Thursday: 45′ easy, this was a slog after my double-run day, but I anticipated that and embraced the relaxed pace. I also did core.

Friday: 30′ easy, this was a little shakeout since I had a big WO on deck the next day.

Saturday: This was the largest WO I have done since Boston training, I was a little nervous about it, but am happy to report I executed without any issues. The WO was: 20′ easy, 5km@5:05, 4km@4:56, 3km@4:50, 2km@4:39, 12′ easy. When I woke up it was pouring rain, and I haven’t run in rain or poor weather since Boston. I was not feeling getting soaked, so I checked AccuWeather, saw when the rain was predicted to stop and waited until then to run. I have never done that before, and it’s funny to me that I did since I lived in the PNW for the last 4-years, but hey. I also did upper body and core.

Sunday: 90′ easy, I ran an OG “long-run” route out to Sugar Beach and back. It used to feel like a big accomplishment when I ran this 16km route back in the day. Today it felt like it ended quickly, I must be a marathoner…

Total Weekly Mileage: 87.1km

Training Recap May 7-13, 2018

Last week started with an early wake-up call, 5am, in order to catch my flight from Vancouver to Toronto. Luckily, I checked my email when I awoke to find out the flight had been delayed by 4 hours. I made it to Toronto later that day, and have been there ever since. I had a moderate week of training on deck post-BMO half and was looking forward to it. However, it seemed a combination of not being at home (staying at a friends and then an Airbnb) and not sleeping well wore me down. Shortly after arriving to Toronto I developed a nasty cold preventing me from running at all over the weekend, missing out on a WO and long-run. Not what I wanted, but I have done my best to embrace resting, and plan to get back out there today!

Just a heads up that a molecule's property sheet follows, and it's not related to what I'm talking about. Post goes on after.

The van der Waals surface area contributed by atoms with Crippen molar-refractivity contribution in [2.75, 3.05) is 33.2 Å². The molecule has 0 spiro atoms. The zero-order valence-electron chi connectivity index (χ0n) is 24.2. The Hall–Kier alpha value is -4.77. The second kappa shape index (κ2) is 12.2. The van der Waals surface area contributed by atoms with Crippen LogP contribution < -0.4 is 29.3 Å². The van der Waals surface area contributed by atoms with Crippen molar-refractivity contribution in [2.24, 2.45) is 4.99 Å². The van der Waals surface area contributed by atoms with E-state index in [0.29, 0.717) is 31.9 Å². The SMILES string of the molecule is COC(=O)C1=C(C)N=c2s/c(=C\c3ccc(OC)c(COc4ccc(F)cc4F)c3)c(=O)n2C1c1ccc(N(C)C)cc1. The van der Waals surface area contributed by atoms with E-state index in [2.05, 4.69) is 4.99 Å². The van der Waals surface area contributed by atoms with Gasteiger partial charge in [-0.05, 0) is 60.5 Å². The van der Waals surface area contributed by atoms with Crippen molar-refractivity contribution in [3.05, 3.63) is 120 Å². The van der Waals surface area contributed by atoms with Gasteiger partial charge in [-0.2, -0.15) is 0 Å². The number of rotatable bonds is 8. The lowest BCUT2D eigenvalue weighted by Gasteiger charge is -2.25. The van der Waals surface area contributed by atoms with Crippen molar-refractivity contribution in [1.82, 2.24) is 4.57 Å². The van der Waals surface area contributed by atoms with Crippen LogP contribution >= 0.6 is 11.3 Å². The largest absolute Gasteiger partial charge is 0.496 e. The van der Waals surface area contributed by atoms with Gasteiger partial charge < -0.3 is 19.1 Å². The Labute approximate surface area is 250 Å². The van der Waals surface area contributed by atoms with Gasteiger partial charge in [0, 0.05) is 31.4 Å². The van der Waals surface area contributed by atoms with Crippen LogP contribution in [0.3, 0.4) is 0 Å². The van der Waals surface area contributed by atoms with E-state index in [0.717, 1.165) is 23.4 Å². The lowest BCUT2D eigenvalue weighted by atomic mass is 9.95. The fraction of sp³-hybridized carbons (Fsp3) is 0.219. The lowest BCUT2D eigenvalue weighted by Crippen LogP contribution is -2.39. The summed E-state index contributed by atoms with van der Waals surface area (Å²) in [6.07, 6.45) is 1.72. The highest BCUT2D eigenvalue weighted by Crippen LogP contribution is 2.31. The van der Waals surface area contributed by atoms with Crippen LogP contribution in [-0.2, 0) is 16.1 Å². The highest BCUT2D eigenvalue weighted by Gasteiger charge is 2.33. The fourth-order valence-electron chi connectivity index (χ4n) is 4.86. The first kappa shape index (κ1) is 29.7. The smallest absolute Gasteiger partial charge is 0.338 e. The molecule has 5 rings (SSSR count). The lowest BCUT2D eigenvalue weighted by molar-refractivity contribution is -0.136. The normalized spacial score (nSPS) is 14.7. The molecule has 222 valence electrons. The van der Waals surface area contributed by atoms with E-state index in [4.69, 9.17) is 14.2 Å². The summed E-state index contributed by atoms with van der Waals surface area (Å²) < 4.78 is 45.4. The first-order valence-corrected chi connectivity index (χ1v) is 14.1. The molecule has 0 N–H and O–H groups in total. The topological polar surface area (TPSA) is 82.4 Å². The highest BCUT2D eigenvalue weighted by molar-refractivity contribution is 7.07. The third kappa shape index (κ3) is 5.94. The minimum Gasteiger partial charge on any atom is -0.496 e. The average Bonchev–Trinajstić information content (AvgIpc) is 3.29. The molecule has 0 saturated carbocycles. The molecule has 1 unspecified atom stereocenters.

Here is what I did last week…

Monday: OFF. Nothing. Travel day.

Tuesday: 45′ easy, ran around the beach for an out and back, sun was out, beautiful day. I also did core.

Wednesday: Workout day, 20′ easy, 20’@5:30 (actual 5:21), 10’@ 5:20 (actual 5:04), 10’@5:10 (actual 5:00), 10′ easy. Something is off with my Garmin, the pace shows as way slower than it is, and once it laps for the km, the true (faster) pace flashes on the screen. I also did core.

Thursday: 50′ easy, a loop up to Broadview and Dundas and back along the water.

Friday: OFF.

Saturday: Supposed to be a WO, but sick.

Sunday: Supposed to be 100′ easy, but sick.

Total Weekly Mileage: 31km

Training Recap April 23-29

It has been a couple weeks! Last week I did not run, since after a marathon, I get 1-full week off of everything, so no recap about that. This week I did start running again, so I CAN tell you about that.

Monday: I did weights and core.

Tuesday: I ran for 20′ easy, whoohoo! I also did core.

Wednesday: OFF, I spectated at our group WO.

Thursday: I ran for 30′ easy, I also did strength.

Friday: I ran for 35′ easy, and did core.

Saturday: OFF.

Sunday: I ran 45′ easy, did strength and core.

Total Weekly Mileage: 23.6 km

Next week I get to run even more AND do a WO, I feel like it’s been a while! This is my last week running in Victoria, before I head to Vancouver for the weekend and then fly back /move to Toronto.

Boston 2018: Day 3 and 4